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WANTED: College Level Fast Food Crew

By: Riza Lorraine DG. Aunzo

Job signages like these are commonly seen posted in any fast food restaurant and it’s pretty normal that we hardly notice them. Aside from the educational level, the requirements include height, pleasing personality and/or good character.

Now, when basic skills are needed for the said job, a question comes into the mind:

Why do they need to hire college level people?

Why Now?
One of the reasons why the Philippine government wants to add two more years of basic education in the country is to uplift the employment capabilities of its citizens. The Philippines has the least number of basic education years in Asia – 10 years, which is comprised of six elementary levels and four high school levels. The high school graduates’ average age is 16 years. The Department of Education (DepEd) says that the years of basic education is not enough to equip the graduates with proper knowledge that will help them land onto a stable, fitting job after graduation. In these past few years, the Philippines has become one of those countries in Asia whose students got the lowest scores in the Math, Science and English evaluation exams. More than that, other countries have been becoming more proficient in the English language than the Philippines, considering the fact that we have been dubbed as the English Capital of Asia.

The Drawbacks
In the recent system, as the years of education progress, the number of dropouts and out-of-school youth also increases, leading to lesser graduates. One of the reasons of these dropouts are financial problems. Though public education is relatively cheap, if not free, the family still has to provide the average student the costs of food, transportation, school supplies and others (aside from the usual household bills). Many Filipino families are earning less than the minimum wage and do not even have enough for food, which makes sending their children to school a costly burden.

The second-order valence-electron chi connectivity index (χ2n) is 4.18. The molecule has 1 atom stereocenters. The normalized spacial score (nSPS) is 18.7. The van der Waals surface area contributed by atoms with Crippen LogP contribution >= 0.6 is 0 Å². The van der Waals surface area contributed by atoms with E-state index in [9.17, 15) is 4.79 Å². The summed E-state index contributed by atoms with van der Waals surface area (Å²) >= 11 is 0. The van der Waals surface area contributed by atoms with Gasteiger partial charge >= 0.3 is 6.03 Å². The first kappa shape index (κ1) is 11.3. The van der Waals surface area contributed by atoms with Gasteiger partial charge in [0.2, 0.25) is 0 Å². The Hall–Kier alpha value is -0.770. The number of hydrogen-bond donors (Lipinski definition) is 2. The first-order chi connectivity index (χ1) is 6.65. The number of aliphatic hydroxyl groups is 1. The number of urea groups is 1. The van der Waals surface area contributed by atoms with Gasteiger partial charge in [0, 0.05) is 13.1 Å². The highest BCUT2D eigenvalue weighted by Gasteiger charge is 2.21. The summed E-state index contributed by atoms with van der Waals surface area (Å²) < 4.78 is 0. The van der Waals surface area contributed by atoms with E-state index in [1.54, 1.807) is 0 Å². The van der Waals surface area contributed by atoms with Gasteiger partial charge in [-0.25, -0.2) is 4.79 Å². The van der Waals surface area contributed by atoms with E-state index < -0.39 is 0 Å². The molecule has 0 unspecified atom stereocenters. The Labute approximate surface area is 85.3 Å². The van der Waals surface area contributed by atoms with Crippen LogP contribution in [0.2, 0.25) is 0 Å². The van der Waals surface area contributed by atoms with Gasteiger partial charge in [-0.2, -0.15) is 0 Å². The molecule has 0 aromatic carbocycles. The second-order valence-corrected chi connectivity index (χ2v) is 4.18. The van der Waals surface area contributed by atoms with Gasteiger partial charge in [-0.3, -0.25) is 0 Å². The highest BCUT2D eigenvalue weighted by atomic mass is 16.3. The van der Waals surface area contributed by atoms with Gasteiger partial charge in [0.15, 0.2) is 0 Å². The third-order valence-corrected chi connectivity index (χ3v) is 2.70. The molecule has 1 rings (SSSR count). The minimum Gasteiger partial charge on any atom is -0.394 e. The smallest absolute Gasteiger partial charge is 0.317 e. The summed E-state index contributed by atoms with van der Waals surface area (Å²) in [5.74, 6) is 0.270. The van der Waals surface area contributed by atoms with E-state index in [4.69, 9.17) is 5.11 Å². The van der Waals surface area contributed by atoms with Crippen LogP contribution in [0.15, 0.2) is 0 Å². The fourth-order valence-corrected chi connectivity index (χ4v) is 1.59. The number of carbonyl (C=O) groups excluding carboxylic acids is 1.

In addition to the country’s insufficiencies, DepEd sees the need to allot budget to sustain two more years of basic education. Moreover, the budget would be utilized to construct classrooms, to pay teachers, and to provide students with books and other materials. Most public schools, especially in Metro Manila, have to handle two rounds of classes per day, while some even have three rounds just to maximize their capacity to accommodate their students. Teachers are overworked; classrooms have to be occupied by two different classes at the same time. Some of the students may luckily have a complete set of books, while the others need to share with their classmates who have their own books. Some teachers are handling subjects that they do not have specialization on since there is a need to maximize labor amidst the shortage of teachers in schools, public and private ones alike.

The Resolution
Two more years of basic education may help the students learn more. It may help them prepare for job applications, which will help them support their families even if they are unable to pursue or finish a college degree. But in reality, what the country needs more is the improvement of the education’s quality rather than its quantity and this should be prioritized.

By the time when the country is able to improve the 10-year basic education system, the government would have been able to decide on adding the extra two years in basic education. A goal can be achieved through forward steps—yet these steps should be taken one-by-one to prevent the Filipino student from falling down and seeing himself or herself back at square one.


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